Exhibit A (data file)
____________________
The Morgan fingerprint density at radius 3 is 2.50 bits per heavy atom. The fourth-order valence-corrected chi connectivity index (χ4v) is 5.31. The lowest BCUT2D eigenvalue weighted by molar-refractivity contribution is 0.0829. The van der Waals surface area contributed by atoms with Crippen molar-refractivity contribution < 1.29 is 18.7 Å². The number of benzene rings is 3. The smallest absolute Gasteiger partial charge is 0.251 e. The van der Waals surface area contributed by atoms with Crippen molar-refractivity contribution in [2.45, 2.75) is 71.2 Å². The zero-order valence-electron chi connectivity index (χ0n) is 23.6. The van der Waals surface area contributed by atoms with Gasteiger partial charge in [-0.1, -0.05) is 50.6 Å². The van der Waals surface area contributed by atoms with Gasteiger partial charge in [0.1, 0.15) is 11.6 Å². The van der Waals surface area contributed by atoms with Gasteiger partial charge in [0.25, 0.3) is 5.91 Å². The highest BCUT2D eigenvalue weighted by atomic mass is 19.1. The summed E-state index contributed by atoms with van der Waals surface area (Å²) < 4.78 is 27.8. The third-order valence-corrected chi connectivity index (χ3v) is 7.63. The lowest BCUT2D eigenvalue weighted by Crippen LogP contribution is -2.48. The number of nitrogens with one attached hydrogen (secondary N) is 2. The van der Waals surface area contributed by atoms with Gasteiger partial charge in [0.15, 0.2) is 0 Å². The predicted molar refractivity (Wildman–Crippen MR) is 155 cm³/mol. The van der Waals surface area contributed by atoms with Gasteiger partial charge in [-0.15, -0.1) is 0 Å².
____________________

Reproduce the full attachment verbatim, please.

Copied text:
The Morgan fingerprint density at radius 3 is 2.50 bits per heavy atom. The fourth-order valence-corrected chi connectivity index (χ4v) is 5.31. The lowest BCUT2D eigenvalue weighted by molar-refractivity contribution is 0.0829. The van der Waals surface area contributed by atoms with Crippen molar-refractivity contribution < 1.29 is 18.7 Å². The number of benzene rings is 3. The smallest absolute Gasteiger partial charge is 0.251 e. The van der Waals surface area contributed by atoms with Crippen molar-refractivity contribution in [2.45, 2.75) is 71.2 Å². The zero-order valence-electron chi connectivity index (χ0n) is 23.6. The van der Waals surface area contributed by atoms with Gasteiger partial charge in [-0.1, -0.05) is 50.6 Å². The van der Waals surface area contributed by atoms with Gasteiger partial charge in [0.1, 0.15) is 11.6 Å². The van der Waals surface area contributed by atoms with Gasteiger partial charge in [0.25, 0.3) is 5.91 Å². The highest BCUT2D eigenvalue weighted by atomic mass is 19.1. The summed E-state index contributed by atoms with van der Waals surface area (Å²) < 4.78 is 27.8. The third-order valence-corrected chi connectivity index (χ3v) is 7.63. The lowest BCUT2D eigenvalue weighted by Crippen LogP contribution is -2.48. The number of nitrogens with one attached hydrogen (secondary N) is 2. The van der Waals surface area contributed by atoms with Gasteiger partial charge in [0.15, 0.2) is 0 Å². The predicted molar refractivity (Wildman–Crippen MR) is 155 cm³/mol. The van der Waals surface area contributed by atoms with Gasteiger partial charge in [-0.15, -0.1) is 0 Å².